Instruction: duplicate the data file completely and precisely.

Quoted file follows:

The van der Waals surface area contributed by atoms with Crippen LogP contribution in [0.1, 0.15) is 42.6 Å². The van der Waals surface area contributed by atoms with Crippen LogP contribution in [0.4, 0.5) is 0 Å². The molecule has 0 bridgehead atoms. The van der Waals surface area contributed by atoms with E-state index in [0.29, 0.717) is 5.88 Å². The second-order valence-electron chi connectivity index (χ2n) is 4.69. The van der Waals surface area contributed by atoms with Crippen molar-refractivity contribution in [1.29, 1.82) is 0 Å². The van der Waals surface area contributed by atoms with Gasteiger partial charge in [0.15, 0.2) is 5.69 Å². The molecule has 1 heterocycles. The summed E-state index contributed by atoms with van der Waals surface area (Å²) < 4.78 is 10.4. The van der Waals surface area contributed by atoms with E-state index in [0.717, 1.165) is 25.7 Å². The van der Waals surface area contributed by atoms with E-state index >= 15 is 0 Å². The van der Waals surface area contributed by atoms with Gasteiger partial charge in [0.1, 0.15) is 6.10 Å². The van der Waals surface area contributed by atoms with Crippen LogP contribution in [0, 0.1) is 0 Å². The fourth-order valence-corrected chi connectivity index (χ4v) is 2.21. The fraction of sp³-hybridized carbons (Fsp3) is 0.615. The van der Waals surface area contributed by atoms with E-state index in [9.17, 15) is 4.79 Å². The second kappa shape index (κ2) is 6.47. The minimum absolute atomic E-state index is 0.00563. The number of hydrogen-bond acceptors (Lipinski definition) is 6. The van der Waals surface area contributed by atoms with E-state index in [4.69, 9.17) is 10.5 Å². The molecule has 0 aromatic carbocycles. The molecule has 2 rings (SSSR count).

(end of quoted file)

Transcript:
The van der Waals surface area contributed by atoms with Crippen LogP contribution in [0.1, 0.15) is 42.6 Å². The van der Waals surface area contributed by atoms with Crippen LogP contribution in [0.4, 0.5) is 0 Å². The molecule has 0 bridgehead atoms. The van der Waals surface area contributed by atoms with E-state index in [0.29, 0.717) is 5.88 Å². The second-order valence-electron chi connectivity index (χ2n) is 4.69. The van der Waals surface area contributed by atoms with Crippen molar-refractivity contribution in [1.29, 1.82) is 0 Å². The van der Waals surface area contributed by atoms with Gasteiger partial charge in [0.15, 0.2) is 5.69 Å². The molecule has 1 heterocycles. The summed E-state index contributed by atoms with van der Waals surface area (Å²) < 4.78 is 10.4. The van der Waals surface area contributed by atoms with E-state index in [0.717, 1.165) is 25.7 Å². The van der Waals surface area contributed by atoms with E-state index >= 15 is 0 Å². The van der Waals surface area contributed by atoms with Gasteiger partial charge in [0.1, 0.15) is 6.10 Å². The van der Waals surface area contributed by atoms with Crippen LogP contribution in [0, 0.1) is 0 Å². The fourth-order valence-corrected chi connectivity index (χ4v) is 2.21. The fraction of sp³-hybridized carbons (Fsp3) is 0.615. The van der Waals surface area contributed by atoms with E-state index in [9.17, 15) is 4.79 Å². The second kappa shape index (κ2) is 6.47. The minimum absolute atomic E-state index is 0.00563. The number of hydrogen-bond acceptors (Lipinski definition) is 6. The van der Waals surface area contributed by atoms with E-state index in [4.69, 9.17) is 10.5 Å². The molecule has 0 aromatic carbocycles. The molecule has 2 rings (SSSR count).